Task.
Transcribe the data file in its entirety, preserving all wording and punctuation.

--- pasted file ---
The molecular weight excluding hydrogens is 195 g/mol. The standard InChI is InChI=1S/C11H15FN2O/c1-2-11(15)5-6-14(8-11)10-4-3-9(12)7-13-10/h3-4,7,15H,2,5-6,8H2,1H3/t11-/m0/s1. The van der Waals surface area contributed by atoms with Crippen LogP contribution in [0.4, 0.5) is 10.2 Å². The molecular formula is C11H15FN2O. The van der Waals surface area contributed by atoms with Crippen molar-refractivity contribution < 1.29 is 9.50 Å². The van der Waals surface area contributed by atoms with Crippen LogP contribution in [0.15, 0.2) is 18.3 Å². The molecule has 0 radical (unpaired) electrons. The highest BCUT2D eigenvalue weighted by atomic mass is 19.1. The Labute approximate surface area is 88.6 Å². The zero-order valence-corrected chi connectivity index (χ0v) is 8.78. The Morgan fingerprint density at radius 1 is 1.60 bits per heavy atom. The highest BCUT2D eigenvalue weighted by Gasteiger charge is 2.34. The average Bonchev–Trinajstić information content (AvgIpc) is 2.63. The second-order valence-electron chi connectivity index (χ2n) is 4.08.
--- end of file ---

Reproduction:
The molecular weight excluding hydrogens is 195 g/mol. The standard InChI is InChI=1S/C11H15FN2O/c1-2-11(15)5-6-14(8-11)10-4-3-9(12)7-13-10/h3-4,7,15H,2,5-6,8H2,1H3/t11-/m0/s1. The van der Waals surface area contributed by atoms with Crippen LogP contribution in [0.4, 0.5) is 10.2 Å². The molecular formula is C11H15FN2O. The van der Waals surface area contributed by atoms with Crippen molar-refractivity contribution < 1.29 is 9.50 Å². The van der Waals surface area contributed by atoms with Crippen LogP contribution in [0.15, 0.2) is 18.3 Å². The molecule has 0 radical (unpaired) electrons. The highest BCUT2D eigenvalue weighted by atomic mass is 19.1. The Labute approximate surface area is 88.6 Å². The zero-order valence-corrected chi connectivity index (χ0v) is 8.78. The Morgan fingerprint density at radius 1 is 1.60 bits per heavy atom. The highest BCUT2D eigenvalue weighted by Gasteiger charge is 2.34. The average Bonchev–Trinajstić information content (AvgIpc) is 2.63. The second-order valence-electron chi connectivity index (χ2n) is 4.08.